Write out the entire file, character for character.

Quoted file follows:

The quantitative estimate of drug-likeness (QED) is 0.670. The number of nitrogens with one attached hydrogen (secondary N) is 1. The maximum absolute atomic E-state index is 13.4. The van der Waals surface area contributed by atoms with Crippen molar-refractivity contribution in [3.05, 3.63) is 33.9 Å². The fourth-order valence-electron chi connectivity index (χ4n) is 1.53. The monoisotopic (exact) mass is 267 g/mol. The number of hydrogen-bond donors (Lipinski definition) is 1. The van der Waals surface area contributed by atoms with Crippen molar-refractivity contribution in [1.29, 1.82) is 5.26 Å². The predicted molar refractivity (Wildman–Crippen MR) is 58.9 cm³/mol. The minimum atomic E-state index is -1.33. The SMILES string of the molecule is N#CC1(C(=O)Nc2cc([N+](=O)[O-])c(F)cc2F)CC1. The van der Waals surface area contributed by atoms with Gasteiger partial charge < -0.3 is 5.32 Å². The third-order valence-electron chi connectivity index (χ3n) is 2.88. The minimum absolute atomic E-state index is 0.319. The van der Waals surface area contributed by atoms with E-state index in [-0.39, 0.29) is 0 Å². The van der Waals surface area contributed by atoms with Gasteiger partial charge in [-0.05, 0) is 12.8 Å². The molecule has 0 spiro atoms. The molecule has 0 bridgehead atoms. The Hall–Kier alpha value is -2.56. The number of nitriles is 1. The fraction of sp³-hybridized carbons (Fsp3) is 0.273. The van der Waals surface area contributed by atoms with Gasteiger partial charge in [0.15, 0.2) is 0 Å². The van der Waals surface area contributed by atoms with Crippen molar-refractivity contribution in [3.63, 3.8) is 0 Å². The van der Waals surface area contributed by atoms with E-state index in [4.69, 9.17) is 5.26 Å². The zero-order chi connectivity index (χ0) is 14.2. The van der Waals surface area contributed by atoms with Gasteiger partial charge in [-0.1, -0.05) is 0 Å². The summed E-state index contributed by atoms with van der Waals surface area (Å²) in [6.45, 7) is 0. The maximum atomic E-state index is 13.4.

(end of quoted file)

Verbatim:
The quantitative estimate of drug-likeness (QED) is 0.670. The number of nitrogens with one attached hydrogen (secondary N) is 1. The maximum absolute atomic E-state index is 13.4. The van der Waals surface area contributed by atoms with Crippen molar-refractivity contribution in [3.05, 3.63) is 33.9 Å². The fourth-order valence-electron chi connectivity index (χ4n) is 1.53. The monoisotopic (exact) mass is 267 g/mol. The number of hydrogen-bond donors (Lipinski definition) is 1. The van der Waals surface area contributed by atoms with Crippen molar-refractivity contribution in [1.29, 1.82) is 5.26 Å². The predicted molar refractivity (Wildman–Crippen MR) is 58.9 cm³/mol. The minimum atomic E-state index is -1.33. The SMILES string of the molecule is N#CC1(C(=O)Nc2cc([N+](=O)[O-])c(F)cc2F)CC1. The van der Waals surface area contributed by atoms with Gasteiger partial charge < -0.3 is 5.32 Å². The third-order valence-electron chi connectivity index (χ3n) is 2.88. The minimum absolute atomic E-state index is 0.319. The van der Waals surface area contributed by atoms with E-state index in [-0.39, 0.29) is 0 Å². The van der Waals surface area contributed by atoms with Gasteiger partial charge in [-0.05, 0) is 12.8 Å². The molecule has 0 spiro atoms. The molecule has 0 bridgehead atoms. The Hall–Kier alpha value is -2.56. The number of nitriles is 1. The fraction of sp³-hybridized carbons (Fsp3) is 0.273. The van der Waals surface area contributed by atoms with Gasteiger partial charge in [0.15, 0.2) is 0 Å². The van der Waals surface area contributed by atoms with Crippen molar-refractivity contribution in [3.63, 3.8) is 0 Å². The van der Waals surface area contributed by atoms with E-state index in [4.69, 9.17) is 5.26 Å². The zero-order chi connectivity index (χ0) is 14.2. The van der Waals surface area contributed by atoms with Gasteiger partial charge in [-0.1, -0.05) is 0 Å². The summed E-state index contributed by atoms with van der Waals surface area (Å²) in [6.45, 7) is 0. The maximum atomic E-state index is 13.4.